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Relevant factors when selecting a search firm

When considering whether a search firm is well suited to meet your needs, it is worth keeping the following
questions in mind:

1) What position in the company needs to be filled? This, of course, is the very start of the process! From the non-executive directors, all the way to the ground staff, each member of the organization is important. But they are not, so far as the organization is concerned, equally important. It follows that whether you are looking for an interim manager or a senior one you will probably be willing to invest more resources in the search than if you were looking for lower level positions.

2) What type of a search firm is it? A traditional job agency may be satisfactory when looking for a secretary to replace the one leaving, but, to acquire a director, an executive search firm would be appropriate. Perhaps you have in mind the kind of person who is unlikely to be looking for work, and who is, already, highly in demand. Success, in such a case, may only be possible with a headhunter. The situation differs if what you really need is someone who is uniquely specialised in a very particular area. For this, it would be best to approach a niche executive placement firm.
Type of Search Firms

3) How well does it know the industry? It is important that the firm is operative within, or at least involved with, the industry in which the vacancy occurs. A firm that has most of its resources in the mining industry, for instance, may not be ideally placed to find the best retail executive.

4) What kind of cost model does it work with? The client needs to consider not only his overall budget, but also the kind of cost model that would most suit him. Working on a contingency model a search firm would only require payment once a suitable client has been found and hired. But if the firm is working as a retainer then a payment will be due before the search even begins. Reasons why a retainer model may actually serve the client better have been outlined in the page on cost models.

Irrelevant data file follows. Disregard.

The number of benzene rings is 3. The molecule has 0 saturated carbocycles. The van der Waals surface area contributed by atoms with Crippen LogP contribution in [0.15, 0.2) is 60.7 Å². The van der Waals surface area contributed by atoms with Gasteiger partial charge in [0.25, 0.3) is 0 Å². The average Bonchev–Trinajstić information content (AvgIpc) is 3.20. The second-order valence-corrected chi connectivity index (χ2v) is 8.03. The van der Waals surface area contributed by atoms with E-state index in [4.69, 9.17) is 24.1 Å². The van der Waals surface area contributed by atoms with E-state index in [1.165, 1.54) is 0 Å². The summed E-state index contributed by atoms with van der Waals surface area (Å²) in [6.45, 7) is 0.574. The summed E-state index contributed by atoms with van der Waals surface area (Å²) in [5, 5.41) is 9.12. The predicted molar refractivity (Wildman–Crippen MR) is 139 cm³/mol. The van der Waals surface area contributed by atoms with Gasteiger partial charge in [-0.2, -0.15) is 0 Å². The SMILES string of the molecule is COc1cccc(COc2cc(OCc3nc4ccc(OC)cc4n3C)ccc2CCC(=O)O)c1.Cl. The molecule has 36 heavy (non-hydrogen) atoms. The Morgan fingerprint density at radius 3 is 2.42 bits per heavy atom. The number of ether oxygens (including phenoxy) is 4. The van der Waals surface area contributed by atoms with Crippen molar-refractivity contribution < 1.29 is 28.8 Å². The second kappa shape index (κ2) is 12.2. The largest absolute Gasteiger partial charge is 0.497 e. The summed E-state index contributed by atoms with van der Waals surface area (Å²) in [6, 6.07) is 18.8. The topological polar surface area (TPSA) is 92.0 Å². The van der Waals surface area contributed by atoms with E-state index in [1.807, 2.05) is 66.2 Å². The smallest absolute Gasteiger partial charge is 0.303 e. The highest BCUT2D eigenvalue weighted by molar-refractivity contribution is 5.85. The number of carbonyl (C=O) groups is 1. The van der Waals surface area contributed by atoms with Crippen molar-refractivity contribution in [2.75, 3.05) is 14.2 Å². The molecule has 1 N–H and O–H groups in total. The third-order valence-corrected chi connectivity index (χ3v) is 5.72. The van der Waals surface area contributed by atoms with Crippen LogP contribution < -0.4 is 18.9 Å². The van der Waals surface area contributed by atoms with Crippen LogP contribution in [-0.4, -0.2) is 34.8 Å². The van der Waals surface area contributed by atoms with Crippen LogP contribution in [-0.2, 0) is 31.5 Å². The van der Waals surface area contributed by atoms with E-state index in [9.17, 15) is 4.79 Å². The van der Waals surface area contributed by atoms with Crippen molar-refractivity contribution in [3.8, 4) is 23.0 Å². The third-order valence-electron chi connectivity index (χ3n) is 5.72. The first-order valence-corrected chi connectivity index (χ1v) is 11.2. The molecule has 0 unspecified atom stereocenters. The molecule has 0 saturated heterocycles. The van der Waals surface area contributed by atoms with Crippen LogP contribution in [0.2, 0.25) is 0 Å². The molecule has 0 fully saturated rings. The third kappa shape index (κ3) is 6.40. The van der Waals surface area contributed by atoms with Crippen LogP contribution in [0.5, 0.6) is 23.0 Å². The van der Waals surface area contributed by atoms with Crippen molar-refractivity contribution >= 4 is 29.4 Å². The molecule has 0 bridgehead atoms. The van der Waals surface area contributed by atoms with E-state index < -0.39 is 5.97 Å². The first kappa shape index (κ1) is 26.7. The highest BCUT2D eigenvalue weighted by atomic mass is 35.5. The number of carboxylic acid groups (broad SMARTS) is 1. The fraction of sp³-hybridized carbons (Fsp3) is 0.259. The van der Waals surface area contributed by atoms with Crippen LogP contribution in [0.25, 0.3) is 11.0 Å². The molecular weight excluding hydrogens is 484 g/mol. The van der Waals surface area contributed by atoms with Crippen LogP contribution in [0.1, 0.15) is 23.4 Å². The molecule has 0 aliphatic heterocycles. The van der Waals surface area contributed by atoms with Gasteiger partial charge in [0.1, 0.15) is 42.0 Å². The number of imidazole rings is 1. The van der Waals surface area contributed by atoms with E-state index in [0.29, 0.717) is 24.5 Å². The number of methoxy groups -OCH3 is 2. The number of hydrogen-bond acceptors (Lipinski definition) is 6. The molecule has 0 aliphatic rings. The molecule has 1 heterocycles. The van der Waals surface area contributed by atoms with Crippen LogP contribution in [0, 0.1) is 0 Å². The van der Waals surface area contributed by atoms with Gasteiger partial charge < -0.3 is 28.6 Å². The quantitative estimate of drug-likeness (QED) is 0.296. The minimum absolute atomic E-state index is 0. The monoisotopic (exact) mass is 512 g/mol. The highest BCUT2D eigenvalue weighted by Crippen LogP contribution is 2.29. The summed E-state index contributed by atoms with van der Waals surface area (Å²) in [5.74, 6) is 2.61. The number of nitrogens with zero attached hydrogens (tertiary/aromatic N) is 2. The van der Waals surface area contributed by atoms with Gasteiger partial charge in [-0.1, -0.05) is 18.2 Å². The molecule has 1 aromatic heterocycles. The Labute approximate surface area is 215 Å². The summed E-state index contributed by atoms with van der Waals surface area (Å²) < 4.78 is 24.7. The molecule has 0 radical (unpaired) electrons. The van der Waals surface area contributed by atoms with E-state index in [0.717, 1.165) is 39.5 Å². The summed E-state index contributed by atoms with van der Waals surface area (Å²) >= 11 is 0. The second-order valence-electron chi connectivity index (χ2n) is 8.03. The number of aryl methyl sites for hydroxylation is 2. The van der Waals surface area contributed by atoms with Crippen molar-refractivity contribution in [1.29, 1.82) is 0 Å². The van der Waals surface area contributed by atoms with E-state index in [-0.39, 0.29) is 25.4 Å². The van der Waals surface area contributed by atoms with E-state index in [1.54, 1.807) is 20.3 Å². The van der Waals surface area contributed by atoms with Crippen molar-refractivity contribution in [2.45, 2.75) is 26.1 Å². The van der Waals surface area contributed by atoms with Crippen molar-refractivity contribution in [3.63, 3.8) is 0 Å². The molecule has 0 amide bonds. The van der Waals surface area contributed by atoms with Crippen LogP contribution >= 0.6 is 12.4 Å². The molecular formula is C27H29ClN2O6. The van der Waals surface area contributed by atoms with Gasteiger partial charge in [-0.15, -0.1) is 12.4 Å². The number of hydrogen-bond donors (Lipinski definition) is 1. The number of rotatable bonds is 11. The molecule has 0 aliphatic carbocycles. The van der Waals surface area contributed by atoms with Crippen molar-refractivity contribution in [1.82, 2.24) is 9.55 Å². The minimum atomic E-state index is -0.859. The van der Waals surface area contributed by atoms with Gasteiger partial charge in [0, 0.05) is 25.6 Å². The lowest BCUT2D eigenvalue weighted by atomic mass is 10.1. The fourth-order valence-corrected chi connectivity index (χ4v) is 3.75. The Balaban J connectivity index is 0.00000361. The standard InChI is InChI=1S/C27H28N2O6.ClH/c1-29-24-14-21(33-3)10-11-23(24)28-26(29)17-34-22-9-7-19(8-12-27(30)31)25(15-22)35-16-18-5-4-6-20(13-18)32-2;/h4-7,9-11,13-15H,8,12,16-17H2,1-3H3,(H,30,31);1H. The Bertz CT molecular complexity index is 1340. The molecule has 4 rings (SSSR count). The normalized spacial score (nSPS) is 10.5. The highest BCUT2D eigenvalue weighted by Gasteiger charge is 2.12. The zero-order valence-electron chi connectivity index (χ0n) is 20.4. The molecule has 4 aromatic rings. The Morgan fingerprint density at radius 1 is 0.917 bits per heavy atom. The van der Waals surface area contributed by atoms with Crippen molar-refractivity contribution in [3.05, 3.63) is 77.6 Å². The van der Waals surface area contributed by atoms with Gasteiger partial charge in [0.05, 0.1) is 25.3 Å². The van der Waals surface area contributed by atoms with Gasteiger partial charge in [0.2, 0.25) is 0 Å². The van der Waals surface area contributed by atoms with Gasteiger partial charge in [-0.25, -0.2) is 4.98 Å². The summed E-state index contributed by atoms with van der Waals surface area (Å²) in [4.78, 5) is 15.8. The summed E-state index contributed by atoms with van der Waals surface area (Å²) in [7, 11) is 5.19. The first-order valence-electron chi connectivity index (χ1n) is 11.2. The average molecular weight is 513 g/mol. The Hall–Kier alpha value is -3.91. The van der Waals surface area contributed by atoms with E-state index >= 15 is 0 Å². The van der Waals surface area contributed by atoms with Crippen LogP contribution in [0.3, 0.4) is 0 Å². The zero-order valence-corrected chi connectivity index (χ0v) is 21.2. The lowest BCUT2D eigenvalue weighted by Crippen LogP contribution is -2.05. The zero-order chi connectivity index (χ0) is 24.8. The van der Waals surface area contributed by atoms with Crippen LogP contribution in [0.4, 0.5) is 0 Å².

Cost Models

5) Where: in which region does it operate best? Most executive positions require some proximity to the premises. The candidate must either live nearby, or else be willing to relocate. A search firm with contacts in the relevant region would, of course, be better placed to find the most appropriate individual.

6) Has it been recommended? The reputation of a search firm will depend on its reliability, both in terms of its success rate, and in terms of its general integrity. To appear on our database each firm has had to submit two references from former clients and to remain on our database, each firm must fulfill a number of criteria across several dimensions, ensuring customer satisfaction.
Firms on our Database

7) Are its current client limits in conflict with your interests? Some search firms have been tainted with disrepute after recruiting members from the very companies for whom they have recently worked, for newer clients. Off-limit policies are now often signed so that clear parameters can be agreed to in advance. In this way, amicable relations are maintained. It is worth remembering, however, that such limits on a firmís search capabilities may not be in your favour and may be worth inquiring about.
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